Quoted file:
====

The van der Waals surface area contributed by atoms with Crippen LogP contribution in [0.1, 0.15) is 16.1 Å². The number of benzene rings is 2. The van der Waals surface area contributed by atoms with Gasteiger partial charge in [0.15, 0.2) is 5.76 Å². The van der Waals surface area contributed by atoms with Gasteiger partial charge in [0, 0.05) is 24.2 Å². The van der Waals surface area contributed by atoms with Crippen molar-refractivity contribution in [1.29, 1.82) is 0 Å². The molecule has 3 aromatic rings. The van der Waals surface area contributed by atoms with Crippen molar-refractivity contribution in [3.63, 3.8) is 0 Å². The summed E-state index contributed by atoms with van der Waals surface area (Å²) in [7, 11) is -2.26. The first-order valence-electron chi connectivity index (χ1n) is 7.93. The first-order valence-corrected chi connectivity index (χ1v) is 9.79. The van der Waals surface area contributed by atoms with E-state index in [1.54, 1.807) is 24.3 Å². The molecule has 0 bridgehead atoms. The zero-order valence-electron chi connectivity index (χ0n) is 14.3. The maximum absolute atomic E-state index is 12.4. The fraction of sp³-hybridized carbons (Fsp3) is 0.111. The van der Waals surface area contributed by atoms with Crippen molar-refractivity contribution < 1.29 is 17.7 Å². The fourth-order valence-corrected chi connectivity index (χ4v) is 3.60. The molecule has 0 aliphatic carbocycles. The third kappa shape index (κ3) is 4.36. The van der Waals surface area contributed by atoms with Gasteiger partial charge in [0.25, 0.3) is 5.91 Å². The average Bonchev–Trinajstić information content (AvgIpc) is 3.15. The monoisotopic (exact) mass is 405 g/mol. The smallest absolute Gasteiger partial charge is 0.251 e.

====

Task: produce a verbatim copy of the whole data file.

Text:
The van der Waals surface area contributed by atoms with Crippen LogP contribution in [0.1, 0.15) is 16.1 Å². The number of benzene rings is 2. The van der Waals surface area contributed by atoms with Gasteiger partial charge in [0.15, 0.2) is 5.76 Å². The van der Waals surface area contributed by atoms with Gasteiger partial charge in [0, 0.05) is 24.2 Å². The van der Waals surface area contributed by atoms with Crippen molar-refractivity contribution in [1.29, 1.82) is 0 Å². The molecule has 3 aromatic rings. The van der Waals surface area contributed by atoms with Crippen molar-refractivity contribution in [3.63, 3.8) is 0 Å². The summed E-state index contributed by atoms with van der Waals surface area (Å²) in [7, 11) is -2.26. The first-order valence-electron chi connectivity index (χ1n) is 7.93. The first-order valence-corrected chi connectivity index (χ1v) is 9.79. The van der Waals surface area contributed by atoms with E-state index in [1.54, 1.807) is 24.3 Å². The molecule has 0 bridgehead atoms. The zero-order valence-electron chi connectivity index (χ0n) is 14.3. The maximum absolute atomic E-state index is 12.4. The fraction of sp³-hybridized carbons (Fsp3) is 0.111. The van der Waals surface area contributed by atoms with Crippen molar-refractivity contribution < 1.29 is 17.7 Å². The fourth-order valence-corrected chi connectivity index (χ4v) is 3.60. The molecule has 0 aliphatic carbocycles. The third kappa shape index (κ3) is 4.36. The van der Waals surface area contributed by atoms with Gasteiger partial charge in [0.25, 0.3) is 5.91 Å². The average Bonchev–Trinajstić information content (AvgIpc) is 3.15. The monoisotopic (exact) mass is 405 g/mol. The smallest absolute Gasteiger partial charge is 0.251 e.